This is a meme for all you ‘First Page Browsers‘
THE PAINTING by ALISON BOOTH
FIRST LINES / BOOK BEGINNINGS
PART ONE – CHAPTER ONE
SYDNEY, MARCH 1989
“Aunt Tabilla was banging about downstairs, rattling crockery and crashing saucepan lids like cymbals, an early morning concerto that only Anika could hear. Reluctantly she threw off the bedcovers, stumbled to the bathroom and confronted her green-tinged reflection in the pitiless mirror. After splashing her freckled face with water and finger-combing her sleep-mussed hair, she was ready to greet the day.
Aunt Tabilla was banging about downstairs, rattling crockery and crashing saucepan lids like cymbals, an early morning concerto that only Anika could hear. Reluctantly she threw off the bedcovers, stumbled to the bathroom and confronted her green-tinged reflection in the pitiless mirror. After splashing her freckled face with water and finger-combing her sleep-mussed hair, she was ready to greet the day.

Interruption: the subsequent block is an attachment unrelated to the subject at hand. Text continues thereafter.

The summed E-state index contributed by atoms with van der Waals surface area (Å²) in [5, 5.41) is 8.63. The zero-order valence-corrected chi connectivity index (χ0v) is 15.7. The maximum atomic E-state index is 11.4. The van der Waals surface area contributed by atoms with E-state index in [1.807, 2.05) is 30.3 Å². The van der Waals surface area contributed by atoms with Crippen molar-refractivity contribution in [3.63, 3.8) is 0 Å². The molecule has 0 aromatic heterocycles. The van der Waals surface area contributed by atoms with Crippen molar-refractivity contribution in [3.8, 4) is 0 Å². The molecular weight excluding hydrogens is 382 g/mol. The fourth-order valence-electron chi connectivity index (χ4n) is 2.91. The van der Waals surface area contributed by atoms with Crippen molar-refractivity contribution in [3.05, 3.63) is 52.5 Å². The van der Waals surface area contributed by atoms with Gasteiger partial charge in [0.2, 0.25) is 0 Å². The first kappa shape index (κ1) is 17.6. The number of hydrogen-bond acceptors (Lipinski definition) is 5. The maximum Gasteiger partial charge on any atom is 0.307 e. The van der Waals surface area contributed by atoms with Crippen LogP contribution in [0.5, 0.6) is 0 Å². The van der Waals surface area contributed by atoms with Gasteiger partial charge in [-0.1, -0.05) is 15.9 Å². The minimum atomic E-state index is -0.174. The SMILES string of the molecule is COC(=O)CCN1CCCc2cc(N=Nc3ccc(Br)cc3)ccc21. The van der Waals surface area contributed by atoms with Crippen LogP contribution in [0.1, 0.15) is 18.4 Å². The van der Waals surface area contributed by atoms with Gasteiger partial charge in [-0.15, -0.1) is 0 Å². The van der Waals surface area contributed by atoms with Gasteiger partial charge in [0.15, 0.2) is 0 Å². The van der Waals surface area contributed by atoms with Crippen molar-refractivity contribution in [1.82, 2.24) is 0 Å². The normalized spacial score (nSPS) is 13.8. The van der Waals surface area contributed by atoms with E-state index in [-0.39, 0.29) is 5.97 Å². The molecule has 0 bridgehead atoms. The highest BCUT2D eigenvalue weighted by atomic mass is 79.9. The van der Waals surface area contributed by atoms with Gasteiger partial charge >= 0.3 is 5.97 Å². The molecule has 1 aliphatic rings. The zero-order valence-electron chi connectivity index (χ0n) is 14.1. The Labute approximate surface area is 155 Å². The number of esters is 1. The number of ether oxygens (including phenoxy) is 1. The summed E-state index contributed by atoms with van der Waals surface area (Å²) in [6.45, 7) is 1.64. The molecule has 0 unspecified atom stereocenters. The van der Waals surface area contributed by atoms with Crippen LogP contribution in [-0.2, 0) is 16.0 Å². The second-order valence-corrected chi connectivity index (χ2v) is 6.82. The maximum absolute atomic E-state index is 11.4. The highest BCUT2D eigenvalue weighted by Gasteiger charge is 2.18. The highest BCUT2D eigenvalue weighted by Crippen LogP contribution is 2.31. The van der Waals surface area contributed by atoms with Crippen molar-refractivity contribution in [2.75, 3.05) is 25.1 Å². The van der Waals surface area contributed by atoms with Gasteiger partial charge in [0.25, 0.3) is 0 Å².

‘Good morning, Aunt Tabilla.’ In the kitchen Anika had to shout over the rat-a-tat-tat of cutlery landing in the drawer. The open back door framed the view of a narrow brick path leading to the disused outhouse. Beyond the paling fence at the end of the yard, terraced houses stepped down the hill like rows of dominoes waiting to be knocked down. In the distance were the curves of the Glebe Island wheat silos and, above it all, the already-brilliant cobalt sky of another hot March day.